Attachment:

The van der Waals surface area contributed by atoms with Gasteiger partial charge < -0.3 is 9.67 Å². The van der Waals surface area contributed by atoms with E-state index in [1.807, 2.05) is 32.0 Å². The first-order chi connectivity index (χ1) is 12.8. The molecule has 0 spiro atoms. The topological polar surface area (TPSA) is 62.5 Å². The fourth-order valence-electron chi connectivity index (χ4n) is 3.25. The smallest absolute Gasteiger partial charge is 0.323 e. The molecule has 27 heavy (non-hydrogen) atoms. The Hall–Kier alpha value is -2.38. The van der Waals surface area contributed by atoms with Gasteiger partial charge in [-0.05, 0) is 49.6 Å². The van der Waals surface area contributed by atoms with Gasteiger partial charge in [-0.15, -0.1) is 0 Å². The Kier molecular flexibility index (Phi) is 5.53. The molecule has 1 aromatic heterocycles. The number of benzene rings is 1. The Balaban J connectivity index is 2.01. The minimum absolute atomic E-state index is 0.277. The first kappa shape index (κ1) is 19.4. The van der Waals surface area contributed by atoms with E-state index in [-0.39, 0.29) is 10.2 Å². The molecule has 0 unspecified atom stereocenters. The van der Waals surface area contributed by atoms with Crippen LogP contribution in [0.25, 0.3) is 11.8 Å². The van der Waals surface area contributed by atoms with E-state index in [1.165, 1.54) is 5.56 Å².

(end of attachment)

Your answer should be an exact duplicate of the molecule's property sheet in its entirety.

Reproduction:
The van der Waals surface area contributed by atoms with Gasteiger partial charge < -0.3 is 9.67 Å². The van der Waals surface area contributed by atoms with E-state index in [1.807, 2.05) is 32.0 Å². The first-order chi connectivity index (χ1) is 12.8. The molecule has 0 spiro atoms. The topological polar surface area (TPSA) is 62.5 Å². The fourth-order valence-electron chi connectivity index (χ4n) is 3.25. The smallest absolute Gasteiger partial charge is 0.323 e. The molecule has 27 heavy (non-hydrogen) atoms. The Hall–Kier alpha value is -2.38. The van der Waals surface area contributed by atoms with Gasteiger partial charge in [-0.05, 0) is 49.6 Å². The van der Waals surface area contributed by atoms with Gasteiger partial charge in [-0.15, -0.1) is 0 Å². The Kier molecular flexibility index (Phi) is 5.53. The molecule has 1 aromatic heterocycles. The number of benzene rings is 1. The Balaban J connectivity index is 2.01. The minimum absolute atomic E-state index is 0.277. The first kappa shape index (κ1) is 19.4. The van der Waals surface area contributed by atoms with E-state index in [-0.39, 0.29) is 10.2 Å². The molecule has 0 unspecified atom stereocenters. The van der Waals surface area contributed by atoms with Crippen LogP contribution in [0.25, 0.3) is 11.8 Å². The van der Waals surface area contributed by atoms with E-state index in [1.165, 1.54) is 5.56 Å².